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Sermon: Genesis 2:18-25

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Recently the Guardian ran a feature on three great fairytales.   Cinderella, the Tinderbox and Mossycoat.  Let me read you the endings of each of them:


Then her sisters knew she had been the beautiful lady they had seen at the ball. They threw themselves at her feet to beg her to forgive them for all the bad treatment she had received from them. Cinderella raised them up and kissed them and said she forgave them with all her heart and wanted them only always to love her. Then, dressed in splendour, she was taken to the prince. He thought she was more beautiful than ever and married her a few days later. Cinderella, who was as good as she was beautiful, took her sisters to live in the palace and arranged for both of them to be married, on the same day, to great lords.


They all cried out: “Good soldier, you shall be our king, and you shall marry the beautiful princess.”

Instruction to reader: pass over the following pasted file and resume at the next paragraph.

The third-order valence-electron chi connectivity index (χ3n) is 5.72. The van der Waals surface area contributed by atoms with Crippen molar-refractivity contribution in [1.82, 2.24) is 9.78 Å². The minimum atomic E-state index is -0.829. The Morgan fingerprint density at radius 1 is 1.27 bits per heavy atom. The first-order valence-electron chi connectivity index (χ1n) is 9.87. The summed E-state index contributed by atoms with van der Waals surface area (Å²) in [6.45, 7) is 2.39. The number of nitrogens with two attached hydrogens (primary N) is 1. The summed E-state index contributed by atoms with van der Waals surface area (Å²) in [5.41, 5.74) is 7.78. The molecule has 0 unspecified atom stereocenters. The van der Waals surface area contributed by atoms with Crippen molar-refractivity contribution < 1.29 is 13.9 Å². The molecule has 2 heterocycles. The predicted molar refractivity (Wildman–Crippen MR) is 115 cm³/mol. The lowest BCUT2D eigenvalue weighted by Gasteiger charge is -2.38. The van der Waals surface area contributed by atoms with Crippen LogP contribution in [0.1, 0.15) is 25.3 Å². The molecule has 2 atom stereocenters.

So they placed the soldier in the king’s carriage, and the three dogs ran on in front and cried “Hurrah!” and the little boys whistled through their fingers, and the soldiers presented arms. The princess came out of the copper castle, and became queen.  The wedding festivities lasted a whole week, and the wide-eyed dogs sat at the table.


And so they were married. There were celebrations and feasting and fireworks and fancy dress and they had a basket of children, and they're living there now in the house on the hill, as far as I know.

What’s the link between all three?  The happy ending is a wedding day and the wedding day is a day of restoration, where wrongs are righted, where justice is dispensed.  There is healing, forgiveness, joy and feasting.  And of course on that wedding day the very heart of what happens is a girl in rags becomes the princess in riches.  All because of the wedding.  That’s a happy ending.

But it’s not just fairytales.  Virtually every film, every TV show, every novel, every pop song is obsessed with the guy and the girl getting together.  This kind of committed, loving relationship consumes our culture and consumes our hearts.

Two BILLION people watched William and Kate get married.  Two BILLION.  Our household was very unlikely to celebrate the royal wedding – I’m Australian, my wife is Irish, and we’re at least united in rejoicing over English sporting defeats.  There’s nothing very royalist at all about Emma and I, but we were glued.

A wedding.  A ROYAL wedding – the world was captivated.


Because the world is made for marriage.  This universe, human history and each one of us are made for marriage.